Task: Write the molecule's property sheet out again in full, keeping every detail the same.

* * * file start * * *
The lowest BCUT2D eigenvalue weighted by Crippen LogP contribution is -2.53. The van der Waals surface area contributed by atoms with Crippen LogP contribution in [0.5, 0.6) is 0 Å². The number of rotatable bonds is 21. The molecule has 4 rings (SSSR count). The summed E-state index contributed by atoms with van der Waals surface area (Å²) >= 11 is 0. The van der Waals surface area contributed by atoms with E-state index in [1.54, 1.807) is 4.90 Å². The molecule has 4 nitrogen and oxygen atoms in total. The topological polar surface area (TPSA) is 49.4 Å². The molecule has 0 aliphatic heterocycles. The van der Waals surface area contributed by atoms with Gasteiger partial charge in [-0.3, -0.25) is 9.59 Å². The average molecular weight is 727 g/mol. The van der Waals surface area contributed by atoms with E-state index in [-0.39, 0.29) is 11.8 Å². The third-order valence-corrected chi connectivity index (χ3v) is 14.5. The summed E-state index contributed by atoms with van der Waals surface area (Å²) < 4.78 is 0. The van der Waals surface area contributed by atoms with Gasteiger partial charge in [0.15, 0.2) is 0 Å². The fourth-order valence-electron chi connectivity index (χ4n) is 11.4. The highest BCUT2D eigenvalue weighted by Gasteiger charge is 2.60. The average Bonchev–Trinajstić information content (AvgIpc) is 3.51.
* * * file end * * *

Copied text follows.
The lowest BCUT2D eigenvalue weighted by Crippen LogP contribution is -2.53. The van der Waals surface area contributed by atoms with Crippen LogP contribution in [0.5, 0.6) is 0 Å². The number of rotatable bonds is 21. The molecule has 4 rings (SSSR count). The summed E-state index contributed by atoms with van der Waals surface area (Å²) >= 11 is 0. The van der Waals surface area contributed by atoms with E-state index in [1.54, 1.807) is 4.90 Å². The molecule has 4 nitrogen and oxygen atoms in total. The topological polar surface area (TPSA) is 49.4 Å². The molecule has 0 aliphatic heterocycles. The van der Waals surface area contributed by atoms with Gasteiger partial charge in [-0.3, -0.25) is 9.59 Å². The average molecular weight is 727 g/mol. The van der Waals surface area contributed by atoms with E-state index in [-0.39, 0.29) is 11.8 Å². The third-order valence-corrected chi connectivity index (χ3v) is 14.5. The summed E-state index contributed by atoms with van der Waals surface area (Å²) < 4.78 is 0. The van der Waals surface area contributed by atoms with Gasteiger partial charge in [0.15, 0.2) is 0 Å². The fourth-order valence-electron chi connectivity index (χ4n) is 11.4. The highest BCUT2D eigenvalue weighted by Gasteiger charge is 2.60. The average Bonchev–Trinajstić information content (AvgIpc) is 3.51.